Based on J. G. Ballard's autobiographical novel, tells the story of a boy, James Graham, whose privileged life is upturned by the Japanese invasion of Shanghai, December 8, 1941. Separated from his parents, he is eventually captured, and taken to Soo Chow confinement camp, next to a captured Chinese airfield. Amidst the sickness and food shortages in the camp, Jim attempts to reconstruct his former life, all the while bringing spirit and dignity to those around him. Written by
Jeff Hansen <firstname.lastname@example.org>
the author played the part of a guest in the masquerade party scene. However, only a quick glimpse of him can be seen in the final cut. See more »
At the beginning, when Jim encounters the Japanese soldiers in the city as they are gathered for a meal, they are eating dumplings family-style as a group and using long, blunt-ended chopsticks. This would be very unusual for Japanese soldiers and would be more characteristic of Chinese soldiers. Japanese do not normally eat this way and their chopsticks would be pointed. If there is a common bowl of food, Japanese would turn their chopsticks around to transfer the food to their own bowl and then eat it with the narrow end only. See more »
In 1941 China and Japan had been in a state of undeclared war for four years. A Japanese army of occupation was in control of much of the countryside and many towns and cities. In Shanghai thousands of Westerners, protected by the diplomatic security of the International Settlement, continued to live as they had lived since the British came here in the 19th century and built in the image of their own country... built banking houses, hotels, offices, churches and homes ...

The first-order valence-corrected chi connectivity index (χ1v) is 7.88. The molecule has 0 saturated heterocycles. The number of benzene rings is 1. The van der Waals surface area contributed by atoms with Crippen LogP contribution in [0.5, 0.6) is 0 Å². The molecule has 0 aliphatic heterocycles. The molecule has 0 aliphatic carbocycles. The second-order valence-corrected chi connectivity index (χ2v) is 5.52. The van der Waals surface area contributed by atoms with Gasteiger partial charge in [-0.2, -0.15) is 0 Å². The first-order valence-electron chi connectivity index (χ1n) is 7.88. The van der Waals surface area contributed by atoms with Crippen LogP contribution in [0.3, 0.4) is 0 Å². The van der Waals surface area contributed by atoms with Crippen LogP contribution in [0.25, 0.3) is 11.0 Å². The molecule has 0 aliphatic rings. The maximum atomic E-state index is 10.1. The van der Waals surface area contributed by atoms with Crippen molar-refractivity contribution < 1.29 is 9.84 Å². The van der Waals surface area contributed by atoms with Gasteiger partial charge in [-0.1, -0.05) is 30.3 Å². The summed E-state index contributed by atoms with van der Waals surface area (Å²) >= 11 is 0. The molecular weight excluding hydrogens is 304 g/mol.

See more »
Reading through the reviews, there were a lot of people who didn't understand this film. This is Spielberg's venture into the realm of art in cinematography. This film is a visual masterpiece and you are swept along from beginning to end. Yes, the tale gets a bit loose in spots and you never know what's going to happen next. But, if you're willing to give up warm and fuzzy for lush visual images and startling leaps of character, you'll see what Spielberg's trying to accomplish. This film makes use of the talents of Miranda Richardson and gives some early exposure to the likes of John Malkovich and Ben Stiller, but young Christian Bale steals the show. The reviewer that commented on the "gothic" effect of the Tai-Pan's going to the costume ball being driven through Shanghai was right on. This film is rife with such scenes and does not disappoint. It's wholly misleading to look for some kind of action story underlying this film. The tale, taken from the book, is straightforward enough: a young boy's boost into manhood through the second world war. The film is full of memorable moments and visually very, very pleasing. As art, it is excellent. That's likely why it wasn't a blockbuster, as say, e.g., Poltergeist, Close Encounters and the Jurassic Park films, were. But, hey. That's the cost of creating art as opposed to crap. And, crap does draw a lot of flies...
131 of 164 people found this review helpful.
Was this review helpful to you?